If you’re looking to report an Amazon seller, then you’re in the right place.
In the Amazon business, we typically call them hijackers and they’re becoming a real threat. Unfortunately, it doesn’t appear they’re going away anytime soon. But don’t let this keep you from starting your own Amazon Business.
The good news is that instead of abandoning the Amazon platform altogether and sacrificing boatloads of business.
But, before we get started, we should take a moment to differentiate between the two types of Amazon sellers you want to report:
Who Are Amazon Hijackers?
Hijackers are the people using your ASIN (product listing) instead of creating their listing to undercut your price just enough to steal the Buy Box from you.
Typically, they can be Alibaba suppliers or Chinese counterfeiters and bots that are running on an algorithm, but some of them are Americans trying to get a leg up on your online success.
Second Type of Amazon Hijackers
Similarly, there are also sellers known as leeches.
Leeches don’t actually own the Buy Box, but they’re equally as annoying.
Many of these pests are bots without any history or feedback, most of which just launched a brand-new account right before they began assaulting yours.
However, there are many ethical hacks you can use to rank your new Amazon listing fast that isn’t considered hijacking at all.
So What Does a Hijacked Amazon Product Listing Look Like?
Take this for example:
MOCREO sells a Bluetooth selfie stick under its own brand. Yet, we can see there are 2 other sellers for this product.
Here we see that MOCREO seems to be the original seller based on review-count. But REDGO Direct is selling the same product under the same brand for almost $2 less.
And if we look at their individual listings, we see they are almost identical. Except for the seller.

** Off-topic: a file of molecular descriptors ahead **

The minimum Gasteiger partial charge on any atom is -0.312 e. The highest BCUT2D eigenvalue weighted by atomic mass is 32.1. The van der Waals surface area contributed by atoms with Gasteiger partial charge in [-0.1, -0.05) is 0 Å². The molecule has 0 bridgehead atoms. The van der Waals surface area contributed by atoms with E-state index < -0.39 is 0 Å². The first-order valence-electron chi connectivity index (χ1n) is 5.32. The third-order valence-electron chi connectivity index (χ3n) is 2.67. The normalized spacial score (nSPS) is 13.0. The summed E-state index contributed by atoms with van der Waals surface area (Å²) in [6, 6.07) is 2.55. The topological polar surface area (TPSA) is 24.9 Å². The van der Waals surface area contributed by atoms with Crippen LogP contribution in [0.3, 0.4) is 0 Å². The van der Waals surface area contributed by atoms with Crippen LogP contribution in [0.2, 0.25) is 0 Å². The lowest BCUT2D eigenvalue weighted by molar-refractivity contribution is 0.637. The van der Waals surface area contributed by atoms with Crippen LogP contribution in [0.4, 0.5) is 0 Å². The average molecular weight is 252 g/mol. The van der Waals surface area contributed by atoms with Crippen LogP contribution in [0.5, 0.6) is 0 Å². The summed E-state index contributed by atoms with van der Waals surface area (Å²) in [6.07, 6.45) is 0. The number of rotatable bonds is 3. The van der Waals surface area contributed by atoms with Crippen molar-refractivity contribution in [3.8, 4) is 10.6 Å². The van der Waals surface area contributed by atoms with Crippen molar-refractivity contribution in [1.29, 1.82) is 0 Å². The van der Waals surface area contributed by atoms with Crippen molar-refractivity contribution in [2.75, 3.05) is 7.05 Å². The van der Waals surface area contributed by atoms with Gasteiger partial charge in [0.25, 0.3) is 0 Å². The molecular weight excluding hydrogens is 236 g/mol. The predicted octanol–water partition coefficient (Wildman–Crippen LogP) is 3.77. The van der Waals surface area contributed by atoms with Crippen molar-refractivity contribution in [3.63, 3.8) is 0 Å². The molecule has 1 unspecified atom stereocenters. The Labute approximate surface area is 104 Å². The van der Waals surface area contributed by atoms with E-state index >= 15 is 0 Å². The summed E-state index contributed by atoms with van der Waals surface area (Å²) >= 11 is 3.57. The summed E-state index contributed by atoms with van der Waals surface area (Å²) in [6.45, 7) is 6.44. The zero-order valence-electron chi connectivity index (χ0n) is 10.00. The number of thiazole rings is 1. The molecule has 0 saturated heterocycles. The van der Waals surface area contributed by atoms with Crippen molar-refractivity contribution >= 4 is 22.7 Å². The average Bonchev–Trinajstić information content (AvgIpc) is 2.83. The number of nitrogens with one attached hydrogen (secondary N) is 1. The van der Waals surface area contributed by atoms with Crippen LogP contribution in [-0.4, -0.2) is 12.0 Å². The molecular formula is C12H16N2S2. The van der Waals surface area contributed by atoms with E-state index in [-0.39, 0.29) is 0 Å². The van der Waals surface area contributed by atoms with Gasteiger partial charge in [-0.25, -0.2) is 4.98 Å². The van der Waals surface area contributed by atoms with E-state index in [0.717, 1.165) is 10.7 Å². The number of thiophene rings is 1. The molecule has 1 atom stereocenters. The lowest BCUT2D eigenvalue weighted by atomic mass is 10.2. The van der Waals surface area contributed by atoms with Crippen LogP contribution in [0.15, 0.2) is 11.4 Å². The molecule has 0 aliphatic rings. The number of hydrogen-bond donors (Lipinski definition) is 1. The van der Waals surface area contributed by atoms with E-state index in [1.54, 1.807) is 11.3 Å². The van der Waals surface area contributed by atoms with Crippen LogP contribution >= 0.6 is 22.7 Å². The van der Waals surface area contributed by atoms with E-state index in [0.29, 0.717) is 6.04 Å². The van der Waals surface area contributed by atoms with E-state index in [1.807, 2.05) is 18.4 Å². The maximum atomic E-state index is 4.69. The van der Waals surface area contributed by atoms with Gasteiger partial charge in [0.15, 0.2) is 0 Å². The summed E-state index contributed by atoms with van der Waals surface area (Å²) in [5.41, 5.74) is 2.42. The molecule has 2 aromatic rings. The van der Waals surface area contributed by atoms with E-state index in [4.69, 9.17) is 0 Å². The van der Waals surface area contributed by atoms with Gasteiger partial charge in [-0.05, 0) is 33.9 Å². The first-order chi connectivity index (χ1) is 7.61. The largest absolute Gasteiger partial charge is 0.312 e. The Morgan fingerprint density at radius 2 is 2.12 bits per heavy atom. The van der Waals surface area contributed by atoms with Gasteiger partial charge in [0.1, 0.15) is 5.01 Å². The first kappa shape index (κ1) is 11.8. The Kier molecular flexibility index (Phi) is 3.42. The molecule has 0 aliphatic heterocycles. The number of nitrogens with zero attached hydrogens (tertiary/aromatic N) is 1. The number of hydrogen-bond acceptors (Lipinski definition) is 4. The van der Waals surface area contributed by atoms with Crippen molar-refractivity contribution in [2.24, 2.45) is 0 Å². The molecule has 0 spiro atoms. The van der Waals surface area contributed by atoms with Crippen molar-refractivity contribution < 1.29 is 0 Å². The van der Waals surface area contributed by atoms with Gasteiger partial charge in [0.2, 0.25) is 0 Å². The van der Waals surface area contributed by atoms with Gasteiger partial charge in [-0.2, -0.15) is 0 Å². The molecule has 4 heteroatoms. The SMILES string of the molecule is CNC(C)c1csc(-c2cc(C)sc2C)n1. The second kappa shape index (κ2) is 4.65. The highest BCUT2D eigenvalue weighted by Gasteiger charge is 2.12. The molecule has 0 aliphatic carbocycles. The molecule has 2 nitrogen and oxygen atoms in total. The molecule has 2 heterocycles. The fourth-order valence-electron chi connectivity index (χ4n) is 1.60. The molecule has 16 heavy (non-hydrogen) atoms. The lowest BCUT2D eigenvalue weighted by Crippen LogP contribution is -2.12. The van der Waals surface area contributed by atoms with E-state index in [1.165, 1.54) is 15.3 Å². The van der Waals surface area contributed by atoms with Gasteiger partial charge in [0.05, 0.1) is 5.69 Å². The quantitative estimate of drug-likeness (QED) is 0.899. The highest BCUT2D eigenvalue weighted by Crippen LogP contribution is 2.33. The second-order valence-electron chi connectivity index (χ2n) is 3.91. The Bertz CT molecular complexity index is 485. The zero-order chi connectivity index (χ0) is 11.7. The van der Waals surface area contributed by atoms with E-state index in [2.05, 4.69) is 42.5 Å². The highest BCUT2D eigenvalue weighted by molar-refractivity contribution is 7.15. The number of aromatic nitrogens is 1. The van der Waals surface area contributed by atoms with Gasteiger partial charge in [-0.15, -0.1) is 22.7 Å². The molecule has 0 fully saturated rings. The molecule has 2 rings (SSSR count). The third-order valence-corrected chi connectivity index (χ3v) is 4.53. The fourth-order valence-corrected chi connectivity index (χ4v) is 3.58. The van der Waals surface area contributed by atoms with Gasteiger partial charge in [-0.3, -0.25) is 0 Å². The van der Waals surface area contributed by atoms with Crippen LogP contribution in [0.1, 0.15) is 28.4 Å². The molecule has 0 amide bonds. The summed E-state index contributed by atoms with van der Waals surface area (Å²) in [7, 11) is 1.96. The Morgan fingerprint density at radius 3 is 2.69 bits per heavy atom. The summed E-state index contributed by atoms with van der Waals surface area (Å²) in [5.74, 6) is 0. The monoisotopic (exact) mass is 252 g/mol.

What can you do about these Amazon Hijackers?
You can’t just shrug your shoulders and say something like, “This is how the online marketplace is nowadays. There’s nothing I can do about it.”
Never give up on your business! You spent so much time trying to perfectly rank your Amazon product listing.
It’s time to defend your fortress.
The first string of defense that I always recommend is a simple cease and desist letter.
This might feel like the most obvious initial step, but many people don’t know how effective one of these bad boys can actually be.
If that doesn’t work, don’t fret! You still have three other plans of attack that are sure to do the trick.
And no, you don’t need a brand registry in order to implement them (although having one certainly wouldn’t hurt your odds).
My Top 3 Strategies to Report an Amazon Seller (a.k.a Hijacker)
Strategy 1: The Threatening Letter
The effectiveness of an email is very surprising!
If the scammer that is targeting your listing totally ignored your letter, their ears might perk up when they hear that same frustrated sentiment from another angle.
The secret? You need to send the email from your Amazon Buyer Account, which should be different from the seller account you used to send your Cease and Desist.
The hothead in you may want to go overboard with the harsh language, or you might be too much of a nice guy to lay down the law, but I’ve found it best to try and tread confidently in that firm middle ground.
You probably shouldn’t curse them out, but your goal when you report them is to let them know that they’re about to be in hot water if they don’t stop hijacking your Amazon product listing.
Here’s a template I use. Feel free to copy it word for word or alter it however you like, but rest assured that it’ll make an impact:
Threatening Letter Example
To whom it may concern,
Consider this your first and last warning to remove ASIN _________ from your Amazon seller account. Your account WILL be suspended if you do not comply. We have successfully gotten 12 other sellers like yourself permanently shut down in the last month for doing exactly what you are doing.
Is one product listing worth losing your entire Amazon seller account and business? I’m sure that it’s not.